July 6, 2014 – The Monster Within

 The Monster Within

Romans 7:21-25a, Matthew 11:28-30

 At some point in our lives we all struggle with our sinful nature – the desire to do what we know is wrong – The ‘Monster Within’. Sometimes we have seen it portrayed as a character with a devil on one shoulder and an angel on the other. The character is clearly wrestling between the two concerning a particular situation. Even when the character knows the angel presents what is the right thing to do, the character will often make the wrong choice.

Our scripture lesson from Romans depicts Paul wrestling with his faith. I believe the overall message is clear – our nature is not necessarily to do the right thing, even when we know better. We each may be housing ‘A Monster Within’.  Paul states the problem is not with the law but with his slavery to sin. He may have the desire to do what is good, but his sinful nature cannot carry it out. I think we may also find ourselves in line with this as we go about our daily lives. What happens to us when we find money and know we should turn it in to authorities, or when we get angry with someone for their driving habits, or when we are tempted to cheat on our time at work? The monster wins. We have succumbed to the seduction of sin.

You may be familiar with the story of Dr. Jekyll and Mr. Hyde, by Robert Louis Stevenson. When asked about the inspiration for his story, he said, “I found it in my nature.” As the story goes, Dr. Jekyll creates a potion that turns him into the monster Mr. Hyde. At first, Dr. Jekyll is able to maintain control of Mr. Hyde and reserve the transformation for specific times. As time progresses, Dr. Jekyll begins to lose control of Mr. Hyde and eventually the monster of Mr. Hyde takes over. The author Robert Stevenson was a Christian that also must have wrestled with ‘The Monster Within.’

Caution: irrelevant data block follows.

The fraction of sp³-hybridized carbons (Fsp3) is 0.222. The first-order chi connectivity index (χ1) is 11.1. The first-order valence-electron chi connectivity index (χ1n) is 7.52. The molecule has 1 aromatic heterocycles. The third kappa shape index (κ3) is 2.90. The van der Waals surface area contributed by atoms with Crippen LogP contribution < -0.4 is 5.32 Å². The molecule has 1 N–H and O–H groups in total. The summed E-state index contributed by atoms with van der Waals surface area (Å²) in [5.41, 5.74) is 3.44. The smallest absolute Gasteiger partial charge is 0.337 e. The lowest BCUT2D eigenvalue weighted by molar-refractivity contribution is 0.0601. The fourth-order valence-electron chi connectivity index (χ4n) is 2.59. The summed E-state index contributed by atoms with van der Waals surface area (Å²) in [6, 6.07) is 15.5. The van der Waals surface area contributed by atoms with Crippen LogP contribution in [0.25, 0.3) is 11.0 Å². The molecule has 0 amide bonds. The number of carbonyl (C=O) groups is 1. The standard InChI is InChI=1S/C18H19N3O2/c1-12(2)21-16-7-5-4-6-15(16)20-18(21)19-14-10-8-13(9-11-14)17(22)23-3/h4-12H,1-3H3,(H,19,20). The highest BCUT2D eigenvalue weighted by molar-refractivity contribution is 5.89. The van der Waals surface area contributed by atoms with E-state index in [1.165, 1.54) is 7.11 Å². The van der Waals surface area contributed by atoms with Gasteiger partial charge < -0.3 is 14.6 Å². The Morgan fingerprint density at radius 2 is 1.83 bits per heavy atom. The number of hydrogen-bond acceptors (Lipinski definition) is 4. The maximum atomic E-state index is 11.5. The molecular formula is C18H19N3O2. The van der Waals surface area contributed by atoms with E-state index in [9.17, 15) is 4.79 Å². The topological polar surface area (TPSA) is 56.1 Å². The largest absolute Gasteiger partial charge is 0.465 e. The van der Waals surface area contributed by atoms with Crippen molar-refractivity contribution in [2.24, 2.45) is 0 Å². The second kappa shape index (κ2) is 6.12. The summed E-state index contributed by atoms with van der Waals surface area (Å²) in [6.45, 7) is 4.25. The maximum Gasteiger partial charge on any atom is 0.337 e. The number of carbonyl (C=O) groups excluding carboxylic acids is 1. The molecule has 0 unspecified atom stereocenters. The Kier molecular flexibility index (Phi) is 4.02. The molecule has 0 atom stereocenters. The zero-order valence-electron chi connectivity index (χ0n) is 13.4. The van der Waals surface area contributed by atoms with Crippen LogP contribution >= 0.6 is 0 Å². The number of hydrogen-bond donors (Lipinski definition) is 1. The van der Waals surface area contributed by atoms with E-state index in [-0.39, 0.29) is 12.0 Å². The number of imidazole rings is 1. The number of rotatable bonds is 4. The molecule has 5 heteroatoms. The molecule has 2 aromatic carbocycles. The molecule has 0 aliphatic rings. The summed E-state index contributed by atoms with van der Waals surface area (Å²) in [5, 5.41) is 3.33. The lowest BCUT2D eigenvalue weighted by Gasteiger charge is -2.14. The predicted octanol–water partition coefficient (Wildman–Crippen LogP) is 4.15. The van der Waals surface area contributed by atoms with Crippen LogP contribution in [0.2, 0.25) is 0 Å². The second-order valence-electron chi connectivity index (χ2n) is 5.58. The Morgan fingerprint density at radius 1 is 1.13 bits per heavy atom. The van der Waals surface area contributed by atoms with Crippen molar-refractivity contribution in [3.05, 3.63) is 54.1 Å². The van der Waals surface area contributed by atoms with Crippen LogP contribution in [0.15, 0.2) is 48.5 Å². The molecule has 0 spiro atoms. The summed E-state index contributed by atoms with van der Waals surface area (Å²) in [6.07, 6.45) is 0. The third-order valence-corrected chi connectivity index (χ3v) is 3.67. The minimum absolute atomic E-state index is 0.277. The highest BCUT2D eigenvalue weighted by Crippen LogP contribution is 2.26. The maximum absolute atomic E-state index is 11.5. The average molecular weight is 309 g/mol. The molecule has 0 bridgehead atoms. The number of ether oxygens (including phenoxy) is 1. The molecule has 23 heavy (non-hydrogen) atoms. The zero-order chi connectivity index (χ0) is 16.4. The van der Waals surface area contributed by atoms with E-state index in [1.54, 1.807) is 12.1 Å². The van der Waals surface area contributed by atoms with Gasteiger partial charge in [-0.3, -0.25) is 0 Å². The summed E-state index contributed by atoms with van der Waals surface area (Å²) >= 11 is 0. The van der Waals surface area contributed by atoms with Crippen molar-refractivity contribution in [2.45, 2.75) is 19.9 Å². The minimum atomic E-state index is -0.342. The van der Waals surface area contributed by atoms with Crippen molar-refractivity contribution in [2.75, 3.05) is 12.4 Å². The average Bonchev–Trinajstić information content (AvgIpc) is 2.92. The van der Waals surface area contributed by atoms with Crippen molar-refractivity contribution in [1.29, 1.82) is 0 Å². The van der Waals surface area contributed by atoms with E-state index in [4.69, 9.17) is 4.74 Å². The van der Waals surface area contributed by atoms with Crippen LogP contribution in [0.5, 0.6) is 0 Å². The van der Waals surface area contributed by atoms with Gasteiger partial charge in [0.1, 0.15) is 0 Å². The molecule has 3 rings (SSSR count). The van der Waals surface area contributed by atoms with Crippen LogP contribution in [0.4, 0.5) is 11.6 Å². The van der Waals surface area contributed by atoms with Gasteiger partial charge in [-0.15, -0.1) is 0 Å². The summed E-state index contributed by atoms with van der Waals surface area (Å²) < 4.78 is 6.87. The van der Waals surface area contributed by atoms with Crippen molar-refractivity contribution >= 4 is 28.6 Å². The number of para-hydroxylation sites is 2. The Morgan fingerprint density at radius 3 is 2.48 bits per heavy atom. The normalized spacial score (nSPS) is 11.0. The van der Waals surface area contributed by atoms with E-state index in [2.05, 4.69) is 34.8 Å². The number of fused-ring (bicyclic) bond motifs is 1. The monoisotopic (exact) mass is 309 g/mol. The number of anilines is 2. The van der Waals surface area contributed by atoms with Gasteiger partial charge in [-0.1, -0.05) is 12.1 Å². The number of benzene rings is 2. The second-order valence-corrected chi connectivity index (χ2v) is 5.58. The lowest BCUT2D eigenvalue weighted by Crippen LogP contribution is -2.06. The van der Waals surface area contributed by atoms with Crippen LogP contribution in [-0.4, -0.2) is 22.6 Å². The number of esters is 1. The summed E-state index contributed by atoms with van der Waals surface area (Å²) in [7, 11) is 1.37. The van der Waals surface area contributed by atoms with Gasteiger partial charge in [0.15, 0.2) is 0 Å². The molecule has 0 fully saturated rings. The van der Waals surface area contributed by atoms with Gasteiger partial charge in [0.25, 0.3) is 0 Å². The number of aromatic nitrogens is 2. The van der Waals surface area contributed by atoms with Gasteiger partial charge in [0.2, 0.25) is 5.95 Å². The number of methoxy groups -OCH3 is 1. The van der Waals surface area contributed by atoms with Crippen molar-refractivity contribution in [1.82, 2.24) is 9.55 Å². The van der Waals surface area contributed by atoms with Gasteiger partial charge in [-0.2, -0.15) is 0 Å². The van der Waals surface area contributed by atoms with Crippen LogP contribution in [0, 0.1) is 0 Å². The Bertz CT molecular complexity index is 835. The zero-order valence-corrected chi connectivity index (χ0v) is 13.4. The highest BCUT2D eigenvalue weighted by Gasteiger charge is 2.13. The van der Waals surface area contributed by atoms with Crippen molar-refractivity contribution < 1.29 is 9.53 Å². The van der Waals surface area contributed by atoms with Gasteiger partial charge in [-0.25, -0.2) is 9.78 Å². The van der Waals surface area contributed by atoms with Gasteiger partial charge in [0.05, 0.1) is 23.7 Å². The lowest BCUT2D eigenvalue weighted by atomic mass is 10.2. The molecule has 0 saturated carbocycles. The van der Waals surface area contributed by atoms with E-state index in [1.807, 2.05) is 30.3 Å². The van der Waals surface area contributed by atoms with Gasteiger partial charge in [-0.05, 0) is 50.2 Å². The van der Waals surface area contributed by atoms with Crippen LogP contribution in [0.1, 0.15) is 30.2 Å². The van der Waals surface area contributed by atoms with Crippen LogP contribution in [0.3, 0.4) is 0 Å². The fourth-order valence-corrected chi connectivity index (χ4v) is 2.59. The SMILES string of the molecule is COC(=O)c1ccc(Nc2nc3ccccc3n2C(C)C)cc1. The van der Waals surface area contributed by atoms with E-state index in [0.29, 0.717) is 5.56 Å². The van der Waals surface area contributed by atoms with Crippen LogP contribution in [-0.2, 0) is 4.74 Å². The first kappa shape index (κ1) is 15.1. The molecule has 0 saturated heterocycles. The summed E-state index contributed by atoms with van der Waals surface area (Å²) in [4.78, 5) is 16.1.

I was recently reintroduced to another character that seems to depict this wrestling. You may remember the series, “The Incredible Hulk” and of course the comic book series.  Bruce Banner tries very hard to avoid becoming angry because when he does, he turns into his own special green monster.  Here’s a scene from the movie called “The Avengers.”  Specifically look at Dr. Banner’s transformation into the Hulk.

Many of us see Paul as a model Christian and yet he too struggled with his own personal monster. As Christians we know to put God first. We know the importance of loving and caring for our neighbor. We know that giving in to sin and selfishness is not what God desires for us. And yet time and again we find ourselves asking forgiveness for our shortcomings. We once again allow ‘The Monster Within’ to win.

So why bother? Why should we even continue to try to live a Christian life when we know that most likely the monster will win? Why don’t we just give up? I’m sure many of us have watched babies as they learn to walk. As parents we may want to hold them back to protect them from falling. But with each fall, the child learns what works and what doesn’t. The child gets stronger and more determined. Finally, the child finds some inner bravery and launches across the room (and as ever parent knows, then the REAL adventure begins!).

I believe our Christian journey is a learning process. When we stumble, fall, get up, brush ourselves off and keep going, we are actually growing and learning from those experiences. God does not want us to remain as crawling babies – God wants us to get up and walk. Our journey involves a process of refining – God is helping us to grow spiritually stronger day by day.

I think at times we may forget just how amazing God’s love for us truly is. A popular contemporary Christian song states, “Amazing love, how can it be? That you my king should die for me. Amazing love, I know it’s true, and it’s my joy to honor you in all I do.” I think we need to be reminded that God’s love for us did not stop at the cross. God is not a distant being existing only in lofty heights. God is a partner in our daily lives.

There is book called Forty Days to a Closer Walk with God,  by J. David Muyskens. The author describes a vacation trip to Washington State: